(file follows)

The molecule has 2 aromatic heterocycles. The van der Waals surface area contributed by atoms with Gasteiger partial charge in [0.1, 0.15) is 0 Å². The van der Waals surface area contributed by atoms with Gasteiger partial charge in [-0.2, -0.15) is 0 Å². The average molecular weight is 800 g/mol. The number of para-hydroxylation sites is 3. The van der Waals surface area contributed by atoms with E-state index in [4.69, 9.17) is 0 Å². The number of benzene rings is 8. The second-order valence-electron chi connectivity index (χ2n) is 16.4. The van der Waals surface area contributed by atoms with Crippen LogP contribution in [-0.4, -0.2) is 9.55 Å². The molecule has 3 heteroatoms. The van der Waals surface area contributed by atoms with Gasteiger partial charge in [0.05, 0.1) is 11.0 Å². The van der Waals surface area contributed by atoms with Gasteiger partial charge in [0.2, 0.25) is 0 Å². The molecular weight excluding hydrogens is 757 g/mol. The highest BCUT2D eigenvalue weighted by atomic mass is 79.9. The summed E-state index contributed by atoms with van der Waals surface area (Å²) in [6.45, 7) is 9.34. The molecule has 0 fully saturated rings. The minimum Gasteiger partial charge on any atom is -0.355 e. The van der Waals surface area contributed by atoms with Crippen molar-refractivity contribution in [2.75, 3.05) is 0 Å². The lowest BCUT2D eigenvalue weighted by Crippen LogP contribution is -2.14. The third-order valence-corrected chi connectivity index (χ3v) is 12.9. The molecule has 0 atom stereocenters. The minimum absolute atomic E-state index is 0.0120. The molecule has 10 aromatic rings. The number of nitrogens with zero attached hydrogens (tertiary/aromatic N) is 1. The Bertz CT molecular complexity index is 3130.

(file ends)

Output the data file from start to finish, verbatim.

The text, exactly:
The molecule has 2 aromatic heterocycles. The van der Waals surface area contributed by atoms with Gasteiger partial charge in [0.1, 0.15) is 0 Å². The van der Waals surface area contributed by atoms with Gasteiger partial charge in [-0.2, -0.15) is 0 Å². The average molecular weight is 800 g/mol. The number of para-hydroxylation sites is 3. The van der Waals surface area contributed by atoms with E-state index in [4.69, 9.17) is 0 Å². The number of benzene rings is 8. The second-order valence-electron chi connectivity index (χ2n) is 16.4. The van der Waals surface area contributed by atoms with Crippen LogP contribution in [-0.4, -0.2) is 9.55 Å². The molecule has 3 heteroatoms. The van der Waals surface area contributed by atoms with Gasteiger partial charge in [0.05, 0.1) is 11.0 Å². The van der Waals surface area contributed by atoms with Gasteiger partial charge in [0.2, 0.25) is 0 Å². The molecular weight excluding hydrogens is 757 g/mol. The highest BCUT2D eigenvalue weighted by atomic mass is 79.9. The summed E-state index contributed by atoms with van der Waals surface area (Å²) in [6.45, 7) is 9.34. The molecule has 0 fully saturated rings. The minimum Gasteiger partial charge on any atom is -0.355 e. The van der Waals surface area contributed by atoms with Crippen molar-refractivity contribution in [2.75, 3.05) is 0 Å². The lowest BCUT2D eigenvalue weighted by Crippen LogP contribution is -2.14. The third-order valence-corrected chi connectivity index (χ3v) is 12.9. The molecule has 0 atom stereocenters. The minimum absolute atomic E-state index is 0.0120. The molecule has 10 aromatic rings. The number of nitrogens with zero attached hydrogens (tertiary/aromatic N) is 1. The Bertz CT molecular complexity index is 3130.